What sort of fish? Well there could be tasty blue cod or a sleepy marble fish or even hiwihiwi. There will be parrotfish and wrasse that are keeping out of the way of the predators. You may get lucky as I did at Lottin Point in the Bay of Plenty and find a crevice that I am sure ran down the rocks and into a cave. In the cave were a school of tarakihi. I caught several and later visits produced more. They were only in that crevice though; I never caught any elsewhere on that patch of reef. It is worth poking around with small soft-baits; even a handy octopus or crayfish may find your lure and like the look of it.
Another area to concentrate on is weed beds, particularly kelpy beds that run out from the rocks to sandy bottoms. While weed beds can be fished easily from a boat vertically, they can be difficult to fish well from shore horizontally. Soft-baits can fish such spots. Just use one heavy enough to cast without a weight and rig it with the hook buried just under the surface of the plastic. You will get where no one has been before. You can also try suspending it under a float so it will just swim over the top of the rocks as you retrieve, and not get buried. Fish will dart out to grab it.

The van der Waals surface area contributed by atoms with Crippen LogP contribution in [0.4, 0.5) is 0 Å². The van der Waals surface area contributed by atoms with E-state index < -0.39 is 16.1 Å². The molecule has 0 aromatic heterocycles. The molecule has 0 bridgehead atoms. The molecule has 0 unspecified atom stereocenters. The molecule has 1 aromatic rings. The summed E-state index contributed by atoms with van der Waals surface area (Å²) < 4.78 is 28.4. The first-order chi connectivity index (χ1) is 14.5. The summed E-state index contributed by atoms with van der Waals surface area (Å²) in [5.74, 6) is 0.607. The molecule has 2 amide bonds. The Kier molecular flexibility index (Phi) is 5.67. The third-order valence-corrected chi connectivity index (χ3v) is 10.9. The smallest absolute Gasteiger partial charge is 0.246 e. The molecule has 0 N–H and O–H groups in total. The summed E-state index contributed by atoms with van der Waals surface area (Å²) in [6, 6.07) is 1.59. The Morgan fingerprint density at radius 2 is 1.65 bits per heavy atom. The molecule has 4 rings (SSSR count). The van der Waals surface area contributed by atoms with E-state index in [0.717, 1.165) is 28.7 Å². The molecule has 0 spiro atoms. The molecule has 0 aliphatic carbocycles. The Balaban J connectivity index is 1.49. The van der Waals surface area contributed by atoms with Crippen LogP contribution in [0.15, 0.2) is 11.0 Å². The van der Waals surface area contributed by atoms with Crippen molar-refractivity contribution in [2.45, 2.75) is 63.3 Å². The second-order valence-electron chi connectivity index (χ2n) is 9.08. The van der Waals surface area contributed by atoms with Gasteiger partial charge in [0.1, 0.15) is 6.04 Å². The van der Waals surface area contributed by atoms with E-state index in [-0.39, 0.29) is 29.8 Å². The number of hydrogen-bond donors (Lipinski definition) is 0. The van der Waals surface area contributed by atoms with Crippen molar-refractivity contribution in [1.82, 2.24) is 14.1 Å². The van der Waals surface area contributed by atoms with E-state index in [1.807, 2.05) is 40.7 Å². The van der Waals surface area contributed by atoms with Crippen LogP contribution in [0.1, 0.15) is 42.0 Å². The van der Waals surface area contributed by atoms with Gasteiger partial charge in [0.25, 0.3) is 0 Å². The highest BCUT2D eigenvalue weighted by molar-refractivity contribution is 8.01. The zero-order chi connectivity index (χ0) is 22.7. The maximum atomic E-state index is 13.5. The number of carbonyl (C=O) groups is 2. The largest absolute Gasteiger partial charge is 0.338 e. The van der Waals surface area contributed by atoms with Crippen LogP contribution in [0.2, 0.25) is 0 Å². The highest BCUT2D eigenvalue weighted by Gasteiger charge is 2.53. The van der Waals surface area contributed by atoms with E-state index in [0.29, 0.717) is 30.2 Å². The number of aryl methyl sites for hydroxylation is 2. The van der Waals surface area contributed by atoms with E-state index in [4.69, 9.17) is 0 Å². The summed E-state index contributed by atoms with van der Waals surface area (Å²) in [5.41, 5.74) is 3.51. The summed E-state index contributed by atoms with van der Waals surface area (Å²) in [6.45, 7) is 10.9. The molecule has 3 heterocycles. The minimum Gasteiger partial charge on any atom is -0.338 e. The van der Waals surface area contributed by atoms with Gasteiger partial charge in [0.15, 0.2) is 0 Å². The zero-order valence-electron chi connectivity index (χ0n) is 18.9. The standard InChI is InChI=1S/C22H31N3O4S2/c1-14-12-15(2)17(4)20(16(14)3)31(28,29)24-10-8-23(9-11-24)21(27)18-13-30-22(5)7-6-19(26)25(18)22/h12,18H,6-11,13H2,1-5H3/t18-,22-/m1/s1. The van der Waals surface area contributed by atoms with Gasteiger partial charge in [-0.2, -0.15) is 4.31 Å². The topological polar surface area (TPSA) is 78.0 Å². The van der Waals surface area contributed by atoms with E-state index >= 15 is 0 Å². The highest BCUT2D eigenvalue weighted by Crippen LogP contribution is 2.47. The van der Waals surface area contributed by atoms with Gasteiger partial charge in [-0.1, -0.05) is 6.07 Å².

One beauty of the float is that it will allow you to fish the soft-plastic lure very slowly. This can be deadly, and the float disappearing will likely be the first indication of a take. You can use the float to drift with the currents to get to spots that are difficult to access, and more importantly, keep the lure in the zone, rather than retrieving it out of the hot spot. All soft-baits will work for you but try using plastic crab imitations. These will catch fish even when static in the water. I have caught kahawai, trevally and snapper with these, as well as a couple of blue moki.
Does your favourite surf beach have a shallow rocky reef on it? Or does it butt up against a rocky shore? Is it a place you have avoided because you are worried about losing your gear? Time for a re-look. See if there are obvious edges or corners where fish may congregate, or a place where the current or wave action might be unearthing food and making it available to resident fish.
Give up a day on the sand and go investigate. You might find some fish there that you were not aware of. It might also prove to be a good option when the fish are not cooperating on the sand section of beach.